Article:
The Tape measure tool on the Echogram tools toolbar is used to measure the distance between two or more points (pixels) on an active echogram. This tool provides a quick way to gauge distance on an echogram and could be useful in estimating the size of features like fish schools1, distance between artifacts, a perimeter around a object etc.

On multibeam target echograms the tool can be used to manually measure and store target length.

Distance measurements displayed on single beam echograms and multibeam echograms are described below.

## Tape measure distance on single beam echograms

Five distances are calculated and displayed on single beam echograms when the tape measure tool is used: the Length straight-line distance, the Length along-track distance, the GPS straight-line distance, the GPS along-track distance and the Range.

### Length straight-line distance

The length straight-line distance (r) between two points, A and B, on a single beam echogram is calculated as:

Where:

x1, y1, z1 are geo-referenced coordinates for point A representing latitude, longitude and range

x2, y2, z2 are geo-referenced coordinates for point B representing latitude, longitude and range

### Length along-track distance

The length along-track distance (s) on a single beam echogram is the sum of the distances between each ping between points A and B so that:

Where:

p is the ping number, i is the ping number of point A and n is the number of pings between A and B (inclusive)

(xp, yp, zp) are geo-referenced coordinates representing latitude, longitude and range for each ping

Notes:

• Latitude and longitude coordinates of each ping are relative to the WGS84 datum.
• Range at a (pixel) point is interpolated from sample ranges.
• zp is linearly interpolated from the ranges at A and B.

### GPS straight-line distance

The GPS straight-line distance (r) between two points, A and B, on a single beam echogram is calculated as:

Where:

x1, y1 are geo-referenced coordinates for point A representing latitude and longitude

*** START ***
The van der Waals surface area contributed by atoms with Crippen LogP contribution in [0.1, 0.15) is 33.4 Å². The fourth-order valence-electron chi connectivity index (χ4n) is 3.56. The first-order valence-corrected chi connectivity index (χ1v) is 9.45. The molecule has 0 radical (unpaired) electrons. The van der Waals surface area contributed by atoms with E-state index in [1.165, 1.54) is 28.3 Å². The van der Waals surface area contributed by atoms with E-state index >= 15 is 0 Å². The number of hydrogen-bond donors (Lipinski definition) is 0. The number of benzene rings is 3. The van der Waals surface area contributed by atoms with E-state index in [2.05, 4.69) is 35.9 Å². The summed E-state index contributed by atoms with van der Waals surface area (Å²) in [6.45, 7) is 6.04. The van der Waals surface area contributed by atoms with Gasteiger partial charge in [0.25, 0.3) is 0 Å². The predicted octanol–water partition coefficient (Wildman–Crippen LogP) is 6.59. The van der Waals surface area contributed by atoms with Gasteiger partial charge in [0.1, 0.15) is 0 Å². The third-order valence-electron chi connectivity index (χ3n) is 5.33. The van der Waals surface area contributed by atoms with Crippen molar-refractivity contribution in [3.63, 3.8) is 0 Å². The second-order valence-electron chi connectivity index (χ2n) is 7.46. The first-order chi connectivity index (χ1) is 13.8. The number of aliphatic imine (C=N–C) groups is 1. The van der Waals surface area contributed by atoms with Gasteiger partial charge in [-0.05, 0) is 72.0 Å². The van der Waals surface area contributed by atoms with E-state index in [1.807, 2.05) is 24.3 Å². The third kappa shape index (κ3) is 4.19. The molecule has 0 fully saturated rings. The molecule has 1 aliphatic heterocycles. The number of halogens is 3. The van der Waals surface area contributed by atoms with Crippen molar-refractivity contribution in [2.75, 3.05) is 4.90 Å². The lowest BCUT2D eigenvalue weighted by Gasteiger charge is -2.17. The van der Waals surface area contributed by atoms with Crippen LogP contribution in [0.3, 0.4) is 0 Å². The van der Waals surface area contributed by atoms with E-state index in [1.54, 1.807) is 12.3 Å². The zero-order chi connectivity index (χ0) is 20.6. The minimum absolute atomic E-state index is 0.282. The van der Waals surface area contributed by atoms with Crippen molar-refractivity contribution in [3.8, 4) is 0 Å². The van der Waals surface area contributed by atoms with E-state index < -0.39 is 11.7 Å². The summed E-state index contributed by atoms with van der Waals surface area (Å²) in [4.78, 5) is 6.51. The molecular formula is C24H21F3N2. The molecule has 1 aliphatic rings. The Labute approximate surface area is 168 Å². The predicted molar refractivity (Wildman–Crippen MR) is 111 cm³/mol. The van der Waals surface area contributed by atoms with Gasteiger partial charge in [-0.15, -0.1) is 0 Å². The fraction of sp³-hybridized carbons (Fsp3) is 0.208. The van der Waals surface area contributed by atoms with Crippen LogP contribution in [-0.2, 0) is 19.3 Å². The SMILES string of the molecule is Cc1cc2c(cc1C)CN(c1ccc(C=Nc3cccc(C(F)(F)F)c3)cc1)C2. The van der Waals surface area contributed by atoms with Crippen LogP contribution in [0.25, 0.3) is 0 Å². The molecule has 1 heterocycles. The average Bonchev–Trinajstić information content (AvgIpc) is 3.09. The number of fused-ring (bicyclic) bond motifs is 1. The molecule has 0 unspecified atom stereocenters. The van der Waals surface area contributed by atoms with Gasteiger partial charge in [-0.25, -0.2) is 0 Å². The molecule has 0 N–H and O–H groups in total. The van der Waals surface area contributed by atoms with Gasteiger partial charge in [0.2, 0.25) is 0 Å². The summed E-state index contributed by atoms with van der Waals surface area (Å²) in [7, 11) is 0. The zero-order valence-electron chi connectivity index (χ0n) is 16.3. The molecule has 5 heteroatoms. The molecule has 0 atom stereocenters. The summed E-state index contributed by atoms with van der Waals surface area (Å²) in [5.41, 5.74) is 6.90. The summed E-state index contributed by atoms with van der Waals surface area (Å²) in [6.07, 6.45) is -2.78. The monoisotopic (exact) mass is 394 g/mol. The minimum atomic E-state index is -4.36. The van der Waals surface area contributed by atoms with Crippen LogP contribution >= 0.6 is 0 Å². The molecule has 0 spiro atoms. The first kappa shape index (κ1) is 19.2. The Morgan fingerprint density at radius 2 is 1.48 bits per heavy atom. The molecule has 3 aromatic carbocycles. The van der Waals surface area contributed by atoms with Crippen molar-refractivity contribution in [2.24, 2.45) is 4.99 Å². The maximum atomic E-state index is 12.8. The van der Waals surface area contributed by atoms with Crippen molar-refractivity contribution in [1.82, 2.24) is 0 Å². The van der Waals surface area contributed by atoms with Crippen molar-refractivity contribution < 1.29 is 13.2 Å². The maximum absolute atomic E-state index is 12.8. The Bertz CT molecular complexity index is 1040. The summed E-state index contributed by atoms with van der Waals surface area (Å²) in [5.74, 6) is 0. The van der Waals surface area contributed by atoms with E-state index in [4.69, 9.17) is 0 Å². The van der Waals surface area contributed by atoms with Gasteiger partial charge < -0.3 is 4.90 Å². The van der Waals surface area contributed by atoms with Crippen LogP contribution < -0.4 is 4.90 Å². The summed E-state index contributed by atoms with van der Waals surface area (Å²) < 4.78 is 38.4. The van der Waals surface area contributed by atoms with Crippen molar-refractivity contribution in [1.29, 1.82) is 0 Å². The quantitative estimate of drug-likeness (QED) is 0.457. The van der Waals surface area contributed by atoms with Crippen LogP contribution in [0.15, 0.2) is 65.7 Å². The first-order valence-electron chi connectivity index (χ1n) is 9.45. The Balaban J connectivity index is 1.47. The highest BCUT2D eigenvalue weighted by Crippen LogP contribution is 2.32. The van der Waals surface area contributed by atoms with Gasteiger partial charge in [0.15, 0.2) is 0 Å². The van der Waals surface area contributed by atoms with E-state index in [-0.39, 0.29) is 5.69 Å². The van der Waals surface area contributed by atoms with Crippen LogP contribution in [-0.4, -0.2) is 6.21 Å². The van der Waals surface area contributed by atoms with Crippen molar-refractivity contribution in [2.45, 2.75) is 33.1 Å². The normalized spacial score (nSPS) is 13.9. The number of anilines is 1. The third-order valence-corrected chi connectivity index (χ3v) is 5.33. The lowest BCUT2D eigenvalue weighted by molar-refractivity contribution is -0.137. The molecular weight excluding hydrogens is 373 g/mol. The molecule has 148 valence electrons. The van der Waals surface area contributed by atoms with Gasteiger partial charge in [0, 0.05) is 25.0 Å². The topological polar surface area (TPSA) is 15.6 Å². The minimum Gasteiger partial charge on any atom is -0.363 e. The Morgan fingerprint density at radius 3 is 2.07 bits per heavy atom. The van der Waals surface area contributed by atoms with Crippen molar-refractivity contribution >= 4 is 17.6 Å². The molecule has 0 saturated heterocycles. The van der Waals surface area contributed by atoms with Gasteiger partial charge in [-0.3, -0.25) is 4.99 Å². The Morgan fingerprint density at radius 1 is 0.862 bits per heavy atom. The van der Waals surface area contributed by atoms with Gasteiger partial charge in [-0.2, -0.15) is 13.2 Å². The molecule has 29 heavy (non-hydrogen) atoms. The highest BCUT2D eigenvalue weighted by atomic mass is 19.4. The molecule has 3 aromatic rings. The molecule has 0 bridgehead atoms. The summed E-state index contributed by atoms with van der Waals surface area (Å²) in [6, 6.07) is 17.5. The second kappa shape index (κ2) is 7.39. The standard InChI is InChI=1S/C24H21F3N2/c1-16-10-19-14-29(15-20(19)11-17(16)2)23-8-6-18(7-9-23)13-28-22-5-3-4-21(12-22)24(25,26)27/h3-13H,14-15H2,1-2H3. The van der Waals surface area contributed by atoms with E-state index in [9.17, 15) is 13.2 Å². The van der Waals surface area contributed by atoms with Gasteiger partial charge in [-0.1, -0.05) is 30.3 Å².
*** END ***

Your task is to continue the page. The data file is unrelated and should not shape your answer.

x2, y2 are geo-referenced coordinates for point B representing latitude and longitude

### GPS along-track distance

The GPS along-track distance (s) on a single beam echogram is the sum of the distances between each ping between points A and B so that:

Where:

p is the ping number, i is the ping number of point A and n is the number of pings between A and B (inclusive)

xp, yp are geo-referenced coordinates for point B representing latitude and longitude for each ping

Notes:

• Latitude and longitude coordinates of each ping are relative to the WGS84 datum.
• Range at a (pixel) point is interpolated from sample ranges.

### Range

Where:

x is the range of the sample at point 1 or point 2

## Tape measure distance on multibeam echograms

The tape measure tool displays a distance measurement between two or more points on the echogram. The shortest distance between each two point segment is calculated with respect to the transducer relative (x,y,z) coordinates of each point.

The example below, shows a detected school on a multibeam echogram with a vertical Tape measure distance across the school.

The tape measure straight-line distance r is the distance between A  and B  and is calculated with the following equation:

Where:

x1, y1, z1 are transducer relative coordinates of point A

x2, y2, z2 are transducer relative coordinates of point B

### Limitations

The shortest distance between two points on a multibeam echogram may not necessarily reflect the distance due to the physical conditions.

One example is where multibeam echograms display a conical pattern of beams, as in H-mode pings. The tape measure distance will represent the path through the cone, in most cases. The exception is where two points lie on the same beam; the distance then represents the path along the surface of the cone.